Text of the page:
The Sounds of Indonesia

Every night Indonesia’s street vendors trudge down rutted roads and little known backstreets pushing their small portable kitchens in front of them. These wooden carts, barely bigger than a cupboard, are all they need to prepare their single dish. A green gas canister attached to a single hob serves as the stove, with a cutting board and a knife they have a kitchen.

The street vendors serve the original fast food of the Orient. Meals prepared in a minute for hungry workers and lazy cooks. Spicy fried rice cooked over a flickering blue flame, steaming chicken soup kept warm in large metal pots and sweet ginger and coconut deserts that keep those with a sweet tooth satisfied. Never taking the same road twice in a week, it is pot luck just what will come down your road, but there are signs for those with sharp hearing.

Each class of food vendor walks to his own beat. For local Indonesians these sounds are readily identifiable; the soft tinkling of chopsticks against a bowl means the person is selling chicken soup, the sharp shrill blast that sounds like the whistle of a steam train is corn soup. Mixed in with the traditional sounds of age old Indonesian dishes are newer imports, like the bread salesman who cycles along to an electronic eighties beat.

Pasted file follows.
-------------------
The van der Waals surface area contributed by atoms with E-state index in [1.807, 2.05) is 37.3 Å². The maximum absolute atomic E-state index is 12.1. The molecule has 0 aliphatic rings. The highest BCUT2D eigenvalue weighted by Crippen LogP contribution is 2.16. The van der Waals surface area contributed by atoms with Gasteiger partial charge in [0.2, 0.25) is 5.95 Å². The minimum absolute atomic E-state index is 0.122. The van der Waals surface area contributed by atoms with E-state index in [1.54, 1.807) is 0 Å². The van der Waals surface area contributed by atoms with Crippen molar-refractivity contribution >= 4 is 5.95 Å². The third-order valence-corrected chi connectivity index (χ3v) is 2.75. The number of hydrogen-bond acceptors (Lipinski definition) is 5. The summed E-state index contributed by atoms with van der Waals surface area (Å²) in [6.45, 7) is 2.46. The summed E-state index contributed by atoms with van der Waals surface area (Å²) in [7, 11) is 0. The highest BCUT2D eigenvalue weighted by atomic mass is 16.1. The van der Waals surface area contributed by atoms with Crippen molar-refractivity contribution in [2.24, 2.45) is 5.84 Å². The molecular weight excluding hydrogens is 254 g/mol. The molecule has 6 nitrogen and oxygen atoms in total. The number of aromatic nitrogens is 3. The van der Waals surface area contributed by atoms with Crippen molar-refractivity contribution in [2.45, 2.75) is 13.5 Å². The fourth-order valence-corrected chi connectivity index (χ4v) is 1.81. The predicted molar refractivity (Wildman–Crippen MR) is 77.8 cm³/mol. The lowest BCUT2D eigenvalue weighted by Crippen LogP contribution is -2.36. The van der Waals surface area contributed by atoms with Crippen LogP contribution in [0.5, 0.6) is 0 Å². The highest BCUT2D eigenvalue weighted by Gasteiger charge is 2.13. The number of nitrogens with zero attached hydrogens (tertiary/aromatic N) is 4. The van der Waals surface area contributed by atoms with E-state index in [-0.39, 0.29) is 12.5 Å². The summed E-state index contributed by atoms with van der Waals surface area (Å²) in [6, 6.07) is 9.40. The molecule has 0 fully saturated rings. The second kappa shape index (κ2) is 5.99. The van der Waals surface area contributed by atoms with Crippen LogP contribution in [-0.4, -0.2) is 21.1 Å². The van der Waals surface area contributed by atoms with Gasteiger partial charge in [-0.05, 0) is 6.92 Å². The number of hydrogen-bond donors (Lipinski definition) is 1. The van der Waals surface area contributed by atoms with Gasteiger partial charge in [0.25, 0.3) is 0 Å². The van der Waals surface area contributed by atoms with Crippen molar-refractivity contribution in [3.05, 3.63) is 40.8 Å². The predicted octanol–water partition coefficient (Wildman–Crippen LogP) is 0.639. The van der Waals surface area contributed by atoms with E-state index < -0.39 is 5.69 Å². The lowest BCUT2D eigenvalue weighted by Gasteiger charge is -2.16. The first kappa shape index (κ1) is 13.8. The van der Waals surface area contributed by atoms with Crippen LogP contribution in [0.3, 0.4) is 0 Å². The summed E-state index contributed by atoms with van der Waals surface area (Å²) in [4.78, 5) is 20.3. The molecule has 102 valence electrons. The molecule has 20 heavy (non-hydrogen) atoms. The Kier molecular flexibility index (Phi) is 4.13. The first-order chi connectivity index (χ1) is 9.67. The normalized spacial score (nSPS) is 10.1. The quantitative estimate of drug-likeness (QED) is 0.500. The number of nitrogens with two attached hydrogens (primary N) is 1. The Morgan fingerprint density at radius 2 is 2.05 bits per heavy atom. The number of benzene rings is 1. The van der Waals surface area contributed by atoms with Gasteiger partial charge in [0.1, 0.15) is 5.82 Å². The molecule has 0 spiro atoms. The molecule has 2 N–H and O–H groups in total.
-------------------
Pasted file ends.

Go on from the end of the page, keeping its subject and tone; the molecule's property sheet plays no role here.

Whatever food the vendors happen to be selling, there will always be someone happy to see them. Tonight I’m waiting for my mystery dish to appear. I’m not sure what will appear on my doorstep, but one thing is for sure, whatever it happens to be I’m going to eat it.